Design of approximate and precision-scalable circuits for embedded multimedia and neural-network processing

Density, speed and energy efficiency of integrated circuits have been increasing exponentially for the last four decades following Moore's law. However, power and reliability pose several challenges to the future of technology scaling. Approximate computing has emerged as a promising candidate to improve performance and energy efficiency beyond scaling. Approximate circuits explore a new trade-off by intentionally introducing errors to overcome the limitations of traditional designs. This paradigm has led to another opportunity to minimize energy at run time with precision-scalable circuits, which can dynamically configure their accuracy or precision. This thesis investigates several approaches for the design of approximate and precision-scalable circuits for multimedia and deep-learning applications. This thesis first introduces architectural techniques for designing approximate arithmetic circuits, in particular, two techniques called Inexact Speculative Adder (ISA) and Gate-Level Pruning (GLP). The ISA slices the addition operation into multiple shorter sub-blocks executed in parallel. It features a shorter speculative overhead and a novel error correction-reduction scheme. The second technique, GLP, consists in a CAD tool that removes the least-significant logic gates from a circuit in order to reduce energy consumption and silicon area. These conventional techniques have been successfully combined together or with overclocking. The second part of this thesis introduces a novel concept to optimize approximate circuits by fabrication of false timing paths, i.e. critical paths that cannot be logically activated. Co-designing circuit timing together with functionality, this method proposes to monitor and cut critical paths to transform them into false paths. This technique is applied to an approximate adder, called the Carry Cut-Back Adder (CCBA), in which high-significance stages can cut the carry propagation chain at lower-significance positions, guaranteeing a high accuracy. The third part of this thesis investigates approximate circuits within bigger datapaths and applications. The ISA concept is extended to a novel Inexact Speculative Multiplier (ISM). ISM, ISA and GLP techniques are then used to build approximate Floating-Point Units (FPU) taped-out in a 65nm quad-core processor. Approximate FPU circuits are validated through a High-Dynamic Range (HDR) image tone-mapping application. HDR imaging is a rapidly growing area in mobile phones and cameras extensively using floating-point computations. Results of the application show no visible quality loss, with image PSNR ranging from 76dB using the pruned FPU to 127dB using the speculative FPU. The final part of this thesis reviews and complements scalable-precision Multiply-Accumulate (MAC) accelerators for deep learning applications. Deep learning has come with an enormous computational need for billions of MAC operations. Fortunately, reduced precision has demonstrated benefits with minimal loss in accuracy. Many works have recently shown configurable MAC architectures optimized for neural-network processing, either with parallelization or bit-serial approaches. In this thesis, the most prominent ones are reviewed, implemented and compared in a fair way. A hybrid precision-scalable MAC design is also proposed. Finally, an analysis of power consumption and throughput is carried out to figure out the key trends for reducing computation costs in neural-network processors.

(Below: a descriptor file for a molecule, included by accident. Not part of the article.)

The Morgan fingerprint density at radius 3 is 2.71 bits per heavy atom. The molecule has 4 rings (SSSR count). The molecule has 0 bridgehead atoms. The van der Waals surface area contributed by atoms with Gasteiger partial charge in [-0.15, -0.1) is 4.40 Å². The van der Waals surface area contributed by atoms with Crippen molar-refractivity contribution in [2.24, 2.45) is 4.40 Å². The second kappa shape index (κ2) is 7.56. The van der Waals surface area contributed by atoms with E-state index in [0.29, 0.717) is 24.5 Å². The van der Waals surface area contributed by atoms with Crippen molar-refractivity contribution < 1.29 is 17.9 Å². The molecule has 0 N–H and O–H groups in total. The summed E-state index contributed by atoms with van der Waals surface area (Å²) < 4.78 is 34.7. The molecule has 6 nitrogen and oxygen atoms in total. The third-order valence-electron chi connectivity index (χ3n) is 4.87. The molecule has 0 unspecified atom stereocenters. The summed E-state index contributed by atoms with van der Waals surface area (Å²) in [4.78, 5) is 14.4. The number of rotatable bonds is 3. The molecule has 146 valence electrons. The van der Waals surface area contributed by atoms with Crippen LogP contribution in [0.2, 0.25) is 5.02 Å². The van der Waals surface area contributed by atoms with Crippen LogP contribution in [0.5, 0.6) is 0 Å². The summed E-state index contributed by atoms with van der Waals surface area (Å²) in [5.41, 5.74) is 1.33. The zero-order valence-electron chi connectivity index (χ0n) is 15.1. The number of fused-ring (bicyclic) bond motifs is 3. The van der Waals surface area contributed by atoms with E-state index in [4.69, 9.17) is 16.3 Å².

Enz, Christian
Lausanne, EPFL

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 Record created 2019-03-27, last modified 2020-04-20

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